“Clients don’t pay a lot of money for lawyers not to give them any answers,” he said.
Hittinger said DLA Piper lawyers are trained to understand cases from both the plaintiff and defense side of the aisle and to be able to see litigation through to its completion.
With over 3,300 attorneys in 77 offices across 31 countries, DLA Piper is certainly not lacking in trial lawyers. But it’s the ability and willingness of all of those lawyers and offices to work together that allows DLA Piper to be successful in litigation, Brogan said.
“The firm isn’t as big as you’d think in context of top to bottom. We work through practice groups rather than office to office,” he said.
Meanwhile, technology has brought the firm’s attorneys and offices more within reach than ever before.
“We had a major document production for the government and I needed 50 paralegals and 25 [document review] lawyers and we did it seamlessly,” Hittinger said. “I reached out to our head of paralegals and had them by the end of that week. I reached out to my counterparts in the other offices and they assigned associates to me. That would never happen at a firm that doesn’t have the capability or the technology. You have to be willing to think outside of, ‘You can only work with the people down the hallway.’”
This philosophy is particularly important for litigators, whose cases routinely take them around the country and, often, around the world.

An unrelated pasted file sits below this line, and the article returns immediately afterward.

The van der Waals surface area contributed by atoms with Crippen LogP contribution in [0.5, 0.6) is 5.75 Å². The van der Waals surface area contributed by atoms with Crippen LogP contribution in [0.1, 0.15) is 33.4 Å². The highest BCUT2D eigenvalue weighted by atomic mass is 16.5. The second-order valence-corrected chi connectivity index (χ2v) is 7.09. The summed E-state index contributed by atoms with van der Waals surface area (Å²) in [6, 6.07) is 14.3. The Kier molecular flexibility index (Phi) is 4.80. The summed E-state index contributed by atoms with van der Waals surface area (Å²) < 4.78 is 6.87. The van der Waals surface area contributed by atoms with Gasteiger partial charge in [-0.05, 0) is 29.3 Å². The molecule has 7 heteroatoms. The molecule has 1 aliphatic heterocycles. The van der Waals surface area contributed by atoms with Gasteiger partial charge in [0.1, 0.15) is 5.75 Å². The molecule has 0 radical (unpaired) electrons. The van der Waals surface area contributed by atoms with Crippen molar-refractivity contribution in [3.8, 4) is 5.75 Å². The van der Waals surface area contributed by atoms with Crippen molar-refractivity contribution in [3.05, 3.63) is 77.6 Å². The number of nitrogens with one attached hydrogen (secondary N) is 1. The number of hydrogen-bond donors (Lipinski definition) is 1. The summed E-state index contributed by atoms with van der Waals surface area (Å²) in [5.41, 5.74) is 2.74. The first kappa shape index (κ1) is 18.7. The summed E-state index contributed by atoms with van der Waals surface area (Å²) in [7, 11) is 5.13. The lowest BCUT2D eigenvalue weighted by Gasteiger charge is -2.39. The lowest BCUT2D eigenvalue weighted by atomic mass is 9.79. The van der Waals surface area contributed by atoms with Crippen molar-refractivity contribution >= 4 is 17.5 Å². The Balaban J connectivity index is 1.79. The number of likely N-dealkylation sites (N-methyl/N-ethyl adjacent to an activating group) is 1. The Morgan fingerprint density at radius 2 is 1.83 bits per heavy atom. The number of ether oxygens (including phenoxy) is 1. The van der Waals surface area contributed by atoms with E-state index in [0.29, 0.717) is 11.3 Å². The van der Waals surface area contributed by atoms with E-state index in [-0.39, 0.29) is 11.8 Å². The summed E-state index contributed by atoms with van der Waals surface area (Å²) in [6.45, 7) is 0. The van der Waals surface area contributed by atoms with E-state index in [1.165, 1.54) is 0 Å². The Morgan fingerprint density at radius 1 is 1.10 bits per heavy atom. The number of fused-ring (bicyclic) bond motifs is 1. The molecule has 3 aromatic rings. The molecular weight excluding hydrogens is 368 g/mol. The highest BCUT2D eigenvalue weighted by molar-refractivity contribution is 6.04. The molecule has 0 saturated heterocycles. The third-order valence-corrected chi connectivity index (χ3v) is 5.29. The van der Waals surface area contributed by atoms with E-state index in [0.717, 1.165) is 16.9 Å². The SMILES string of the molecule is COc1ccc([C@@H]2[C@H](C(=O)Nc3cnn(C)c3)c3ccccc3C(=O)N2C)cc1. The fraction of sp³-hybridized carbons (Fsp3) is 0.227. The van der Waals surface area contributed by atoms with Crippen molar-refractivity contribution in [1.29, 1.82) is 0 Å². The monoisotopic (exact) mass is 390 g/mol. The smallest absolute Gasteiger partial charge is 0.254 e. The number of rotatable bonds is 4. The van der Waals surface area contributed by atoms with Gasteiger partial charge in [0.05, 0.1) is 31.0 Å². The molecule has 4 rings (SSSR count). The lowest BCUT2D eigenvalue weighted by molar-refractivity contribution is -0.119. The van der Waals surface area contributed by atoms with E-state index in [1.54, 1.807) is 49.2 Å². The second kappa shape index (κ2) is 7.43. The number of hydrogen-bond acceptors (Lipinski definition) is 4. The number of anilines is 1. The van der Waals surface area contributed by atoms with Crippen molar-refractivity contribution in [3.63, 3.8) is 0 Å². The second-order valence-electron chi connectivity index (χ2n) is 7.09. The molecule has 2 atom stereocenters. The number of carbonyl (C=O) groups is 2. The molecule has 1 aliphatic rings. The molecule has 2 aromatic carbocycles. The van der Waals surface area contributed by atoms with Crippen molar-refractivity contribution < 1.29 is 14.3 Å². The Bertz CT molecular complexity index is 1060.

“When the location requires, we have the ability to reach out to over 500 litigators and trial lawyers throughout the U.S. , and another 300 or so spread across other offices,” Brogan said. “We have spent a lot of time – Carl, in particular – finding where the right people are located.”
Recently, coordination between lawyers in different locations has helped the firm win some of its biggest cases.
For example, when two civil lawsuits were filed against Pfizer Inc., in Philadelphia and Boston, following the drugmaker’s $2.3 billion settlement with the Department of Justice in 2009, DLA Piper attorneys in New York, Baltimore and Philadelphia took the lead.
Loren Brown, a partner in the firm’s New York office, worked closely with John Dougherty of the firm’s Baltimore office, Raymond Williams of the firm’s Philadelphia office and lawyers at New York-based Skadden, Arps, Slate, Meagher & Flom to get Zafarana v. Pfizer Inc. and Caltieri v. Pfizer Inc. dismissed.
Meanwhile, in Church & Dwight Company v. Mayer Laboratories Inc., Hittinger worked with attorneys in DLA Piper’s San Francisco office to get Mayer’s Sherman Antitrust Act claims against Church & Dwight over its Trojan brand condoms dismissed on summary judgment after what Hittinger said were three years of litigation and “massive” discovery.
Hittinger said he and his team had been ready and willing to go to trial in that case if necessary — a level of preparedness DLA Piper lawyers are taught to maintain in every matter they handle.
“We don’t call ourselves litigators,” Hittinger said. “We call ourselves trial lawyers.” •